Analyzing Computer Vision Model Performance Like a Pro*nBGwTchLEDddaVSq

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Analyzing Computer Vision Model Performance Like a Pro

Photo by Rohan Makhecha on Unsplash

My name is Manpreet and I am a Deep Learning/Computer Vision Research Engineer. I have extensive experience working with various deep learning architectures for computer vision tasks like classification, object detection, tracking, segmentation, etc. Over the years I have developed my code for analyzing the performance of these models. However, the initial data exploration phase for images and the post-training performance analysis can be slow if done via text overlayed images saved in different folders. I recently learned about an incredible tool called FiftyOne by Voxel51 and I am in love with it. I can’t recommend it enough for use in your work or research. In this blog post, I will explain how to use the tool for image classification.


FiftyOne is an open-source tool that provides a powerful graphical interface for dataset labeling and computer vision model analysis. “Improving data quality and understanding your model’s failure modes are the most impactful ways to boost the performance of your model.”[1] Having a standardized tool tremendously expedites and streamlines the data and model quality analysis process. Being an open source project is a cherry on top. The official documentation of the tool is beautifully written and is available here:

FiftyOne — FiftyOne 0.16.5 documentation. The tool can be run both as a standalone application as well as from within your Jupyter notebooks.

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FiftyOne Installation [1]

To install fiftyone you can use pip. Use the following commands to create a conda environment named fo and then install fiftyone library using pip. [Note: For MacBooks with M1 chip you would need to manually set up MongoDB backend since the bundled DB installation doesn’t work out of the box. You can read about it here:].

If everything is alright you should be able to load the package in python. We will next look at two fundamental core classes of fiftyone.

FiftyOne Dataset and Samples [2]

1. Dataset: This class is the heart of fiftyone and has powerful functionalities to represent data and manipulate it using the python library as well as the fiftyone UI. You can load, modify, visualize and evaluate data along with labels (classifications, detections, etc.) [2] Even if you have unlabelled data the initial exploratory phase can be completed in the fiftyone app. It also has integration with CVAT and other labelling platforms. A dataset is an ordered collection of Sample classes that are assigned unique IDs for retrieval. You can use the following code to instantiate an empty dataset named “emotion-dataset”.

2. Sample: Dataset consists of Sample class objects that store information related to any given data sample. Each sample has a filepath as a mandatory field. Other than that you can add as many keyword fields as you like so long as the data type is consistent across all the samples. Let us look at an example below.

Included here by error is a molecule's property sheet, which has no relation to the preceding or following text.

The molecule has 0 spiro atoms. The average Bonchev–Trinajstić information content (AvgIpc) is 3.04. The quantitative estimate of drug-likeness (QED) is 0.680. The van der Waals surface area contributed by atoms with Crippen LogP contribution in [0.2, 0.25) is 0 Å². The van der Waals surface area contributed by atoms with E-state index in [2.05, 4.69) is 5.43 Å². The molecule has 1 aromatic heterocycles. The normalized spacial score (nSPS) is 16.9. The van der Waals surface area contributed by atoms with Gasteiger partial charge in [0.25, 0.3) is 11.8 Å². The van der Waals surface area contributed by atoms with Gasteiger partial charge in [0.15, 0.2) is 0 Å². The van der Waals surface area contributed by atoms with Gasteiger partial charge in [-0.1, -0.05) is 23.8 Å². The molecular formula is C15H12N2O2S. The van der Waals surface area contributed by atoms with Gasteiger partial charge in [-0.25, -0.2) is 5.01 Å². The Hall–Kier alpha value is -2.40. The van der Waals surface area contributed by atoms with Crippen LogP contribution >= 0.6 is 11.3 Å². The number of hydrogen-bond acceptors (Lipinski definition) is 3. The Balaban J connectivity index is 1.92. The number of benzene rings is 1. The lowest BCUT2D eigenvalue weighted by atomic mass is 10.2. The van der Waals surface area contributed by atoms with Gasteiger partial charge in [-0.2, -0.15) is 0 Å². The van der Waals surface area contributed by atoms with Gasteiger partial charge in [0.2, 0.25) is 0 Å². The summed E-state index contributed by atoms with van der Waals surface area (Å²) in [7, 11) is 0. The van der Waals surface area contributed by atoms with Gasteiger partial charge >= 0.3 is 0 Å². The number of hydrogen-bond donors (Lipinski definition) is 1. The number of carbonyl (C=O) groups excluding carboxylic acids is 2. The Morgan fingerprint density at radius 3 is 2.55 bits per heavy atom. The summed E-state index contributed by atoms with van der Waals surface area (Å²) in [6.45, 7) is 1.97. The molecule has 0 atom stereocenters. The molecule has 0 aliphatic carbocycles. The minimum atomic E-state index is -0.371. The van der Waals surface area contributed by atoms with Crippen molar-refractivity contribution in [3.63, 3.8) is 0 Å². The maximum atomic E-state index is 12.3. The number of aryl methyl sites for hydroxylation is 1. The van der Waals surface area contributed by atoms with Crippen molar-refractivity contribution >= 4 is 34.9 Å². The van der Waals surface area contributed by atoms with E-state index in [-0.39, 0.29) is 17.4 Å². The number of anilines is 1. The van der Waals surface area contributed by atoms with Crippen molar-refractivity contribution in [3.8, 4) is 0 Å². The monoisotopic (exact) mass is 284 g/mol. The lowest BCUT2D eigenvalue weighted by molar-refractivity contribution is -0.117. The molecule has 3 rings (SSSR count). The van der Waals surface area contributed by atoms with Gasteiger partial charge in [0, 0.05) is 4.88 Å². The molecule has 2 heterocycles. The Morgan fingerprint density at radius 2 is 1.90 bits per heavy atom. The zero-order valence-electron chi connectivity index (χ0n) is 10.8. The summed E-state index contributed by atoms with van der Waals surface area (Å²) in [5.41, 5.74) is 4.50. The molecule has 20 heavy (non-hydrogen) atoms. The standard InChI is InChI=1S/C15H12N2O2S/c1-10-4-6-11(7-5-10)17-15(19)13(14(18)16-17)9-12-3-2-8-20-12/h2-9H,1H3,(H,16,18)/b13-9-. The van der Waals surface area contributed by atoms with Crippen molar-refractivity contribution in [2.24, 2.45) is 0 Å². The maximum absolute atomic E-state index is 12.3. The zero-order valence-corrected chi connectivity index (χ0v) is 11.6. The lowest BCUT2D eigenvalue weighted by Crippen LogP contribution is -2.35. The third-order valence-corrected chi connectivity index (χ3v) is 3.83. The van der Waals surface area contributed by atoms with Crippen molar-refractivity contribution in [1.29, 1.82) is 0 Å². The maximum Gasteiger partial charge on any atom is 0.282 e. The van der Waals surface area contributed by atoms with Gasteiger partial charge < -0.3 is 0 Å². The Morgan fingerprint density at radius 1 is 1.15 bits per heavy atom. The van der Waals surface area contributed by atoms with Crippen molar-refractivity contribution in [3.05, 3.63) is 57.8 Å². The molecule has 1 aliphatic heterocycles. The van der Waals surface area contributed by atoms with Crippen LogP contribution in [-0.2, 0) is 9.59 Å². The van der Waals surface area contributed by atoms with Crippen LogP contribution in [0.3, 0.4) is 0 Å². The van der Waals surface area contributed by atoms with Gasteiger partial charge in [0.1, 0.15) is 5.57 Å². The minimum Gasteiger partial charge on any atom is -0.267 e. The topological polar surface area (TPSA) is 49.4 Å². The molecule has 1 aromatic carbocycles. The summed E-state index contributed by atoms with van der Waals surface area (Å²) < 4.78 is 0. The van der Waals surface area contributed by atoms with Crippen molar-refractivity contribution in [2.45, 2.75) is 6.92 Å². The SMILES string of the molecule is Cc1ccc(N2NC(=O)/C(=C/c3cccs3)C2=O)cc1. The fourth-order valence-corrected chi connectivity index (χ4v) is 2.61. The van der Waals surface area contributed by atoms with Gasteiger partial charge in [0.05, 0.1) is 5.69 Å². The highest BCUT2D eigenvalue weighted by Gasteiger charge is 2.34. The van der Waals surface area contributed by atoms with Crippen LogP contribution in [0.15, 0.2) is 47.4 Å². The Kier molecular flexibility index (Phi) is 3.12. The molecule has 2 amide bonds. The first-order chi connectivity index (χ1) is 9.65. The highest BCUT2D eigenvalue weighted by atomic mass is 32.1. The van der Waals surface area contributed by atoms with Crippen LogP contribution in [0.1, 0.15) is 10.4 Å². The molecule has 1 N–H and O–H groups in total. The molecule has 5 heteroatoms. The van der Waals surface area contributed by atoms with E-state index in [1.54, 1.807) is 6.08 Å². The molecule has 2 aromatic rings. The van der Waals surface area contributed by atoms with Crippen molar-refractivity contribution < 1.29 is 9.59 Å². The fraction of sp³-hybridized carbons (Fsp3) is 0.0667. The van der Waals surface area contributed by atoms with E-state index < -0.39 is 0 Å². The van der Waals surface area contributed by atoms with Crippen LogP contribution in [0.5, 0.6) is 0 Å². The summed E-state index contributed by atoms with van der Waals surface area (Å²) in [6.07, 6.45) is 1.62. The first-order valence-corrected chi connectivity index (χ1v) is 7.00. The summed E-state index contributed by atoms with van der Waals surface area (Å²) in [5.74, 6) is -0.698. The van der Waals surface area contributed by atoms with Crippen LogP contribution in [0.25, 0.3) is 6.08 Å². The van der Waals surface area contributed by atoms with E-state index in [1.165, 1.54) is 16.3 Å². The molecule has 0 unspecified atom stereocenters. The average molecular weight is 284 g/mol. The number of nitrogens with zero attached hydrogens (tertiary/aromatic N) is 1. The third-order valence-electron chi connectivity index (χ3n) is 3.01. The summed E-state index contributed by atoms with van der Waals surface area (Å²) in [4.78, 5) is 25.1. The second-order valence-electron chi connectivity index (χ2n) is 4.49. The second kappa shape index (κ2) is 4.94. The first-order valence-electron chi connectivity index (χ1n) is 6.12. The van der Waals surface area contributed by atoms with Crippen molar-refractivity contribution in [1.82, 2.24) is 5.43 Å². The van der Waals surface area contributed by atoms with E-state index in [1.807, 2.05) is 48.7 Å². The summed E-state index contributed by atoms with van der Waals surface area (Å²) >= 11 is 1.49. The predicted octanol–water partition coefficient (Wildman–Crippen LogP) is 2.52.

This will create a sample that has filepath and ground_truth fields. Note that for the entire dataset ground_truth needs to be string class names. If you want to use integers you will have to be consistent for the entire dataset.
Adding a sample to the dataset is pretty easy.


For this tutorial, I will be downloading two classes [Wine, Bagel] from the Open Images v6 dataset using the fiftyone library. Using fiftyone library is the recommended method for downloading data as per the open images website.

The following code will download the images for the Wine and Bagel classes from the validation split and register them under the open-image-v6-demo name. We have specified label_types as classification since for this tutorial we will not be utilizing the detection annotations.

At this point, we have a dataset that has positive_labels and negative label fields populated along with some others.

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But for our example evaluation, we need to create a ground_truth field which will contain fo.Classification objects. The following code will add the ground_truth to all the relevant samples of interest. We first filter the dataset based on positive_labels field for Wine and then add ground_truth to them. It is important to note here that you need to call the save method on every sample for the change to be reflected in the database. If a new field is created for one sample, all the others will get the field populated with a default value of None. In this way, we have created Wine and Bagel ground_truth labels for our dataset.

You can launch the fiftyone app at this point and start to look at the downloaded dataset. The following code will launch a session and let you look at the data.

There are several elements of the UI which you should familiarise yourself with. A reading of this page should help you do that:

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You can quickly scroll through the dataset and analyze if the labels make sense. If there are any erroneous samples, you can just select them by hovering on the image and selecting the checkbox (or opening the image and then selecting it).

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All the selected images can be tagged to filter those out. Or you can get access to the selected images by using session.selected property. This will give you the unique ids of all the selected samples. Which can then be used to manipulate those samples.